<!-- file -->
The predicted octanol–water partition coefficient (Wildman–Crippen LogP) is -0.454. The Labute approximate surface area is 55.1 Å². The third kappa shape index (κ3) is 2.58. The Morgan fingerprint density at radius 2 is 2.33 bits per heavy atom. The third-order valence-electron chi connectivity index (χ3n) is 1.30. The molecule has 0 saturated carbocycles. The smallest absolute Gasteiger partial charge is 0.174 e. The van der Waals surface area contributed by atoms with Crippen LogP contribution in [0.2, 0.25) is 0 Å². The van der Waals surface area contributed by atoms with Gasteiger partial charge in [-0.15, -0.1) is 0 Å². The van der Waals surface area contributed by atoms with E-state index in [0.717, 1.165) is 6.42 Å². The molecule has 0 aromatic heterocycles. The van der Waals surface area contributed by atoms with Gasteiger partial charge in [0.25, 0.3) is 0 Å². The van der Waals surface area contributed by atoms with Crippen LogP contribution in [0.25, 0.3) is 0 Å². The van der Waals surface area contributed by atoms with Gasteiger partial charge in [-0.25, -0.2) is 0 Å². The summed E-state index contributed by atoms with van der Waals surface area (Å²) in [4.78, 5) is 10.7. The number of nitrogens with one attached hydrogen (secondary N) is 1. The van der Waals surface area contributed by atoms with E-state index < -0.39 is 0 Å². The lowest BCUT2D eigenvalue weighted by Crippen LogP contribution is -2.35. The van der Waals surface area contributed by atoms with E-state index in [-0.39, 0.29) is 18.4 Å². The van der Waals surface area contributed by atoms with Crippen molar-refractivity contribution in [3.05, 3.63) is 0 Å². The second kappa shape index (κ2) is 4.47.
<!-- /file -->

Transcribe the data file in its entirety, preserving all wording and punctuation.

The predicted octanol–water partition coefficient (Wildman–Crippen LogP) is -0.454. The Labute approximate surface area is 55.1 Å². The third kappa shape index (κ3) is 2.58. The Morgan fingerprint density at radius 2 is 2.33 bits per heavy atom. The third-order valence-electron chi connectivity index (χ3n) is 1.30. The molecule has 0 saturated carbocycles. The smallest absolute Gasteiger partial charge is 0.174 e. The van der Waals surface area contributed by atoms with Crippen LogP contribution in [0.2, 0.25) is 0 Å². The van der Waals surface area contributed by atoms with Gasteiger partial charge in [-0.15, -0.1) is 0 Å². The van der Waals surface area contributed by atoms with E-state index in [0.717, 1.165) is 6.42 Å². The molecule has 0 aromatic heterocycles. The van der Waals surface area contributed by atoms with Gasteiger partial charge in [0.25, 0.3) is 0 Å². The van der Waals surface area contributed by atoms with Crippen LogP contribution in [0.25, 0.3) is 0 Å². The van der Waals surface area contributed by atoms with Gasteiger partial charge in [-0.25, -0.2) is 0 Å². The summed E-state index contributed by atoms with van der Waals surface area (Å²) in [4.78, 5) is 10.7. The number of nitrogens with one attached hydrogen (secondary N) is 1. The van der Waals surface area contributed by atoms with E-state index < -0.39 is 0 Å². The lowest BCUT2D eigenvalue weighted by Crippen LogP contribution is -2.35. The van der Waals surface area contributed by atoms with E-state index in [-0.39, 0.29) is 18.4 Å². The van der Waals surface area contributed by atoms with Crippen molar-refractivity contribution in [3.05, 3.63) is 0 Å². The second kappa shape index (κ2) is 4.47.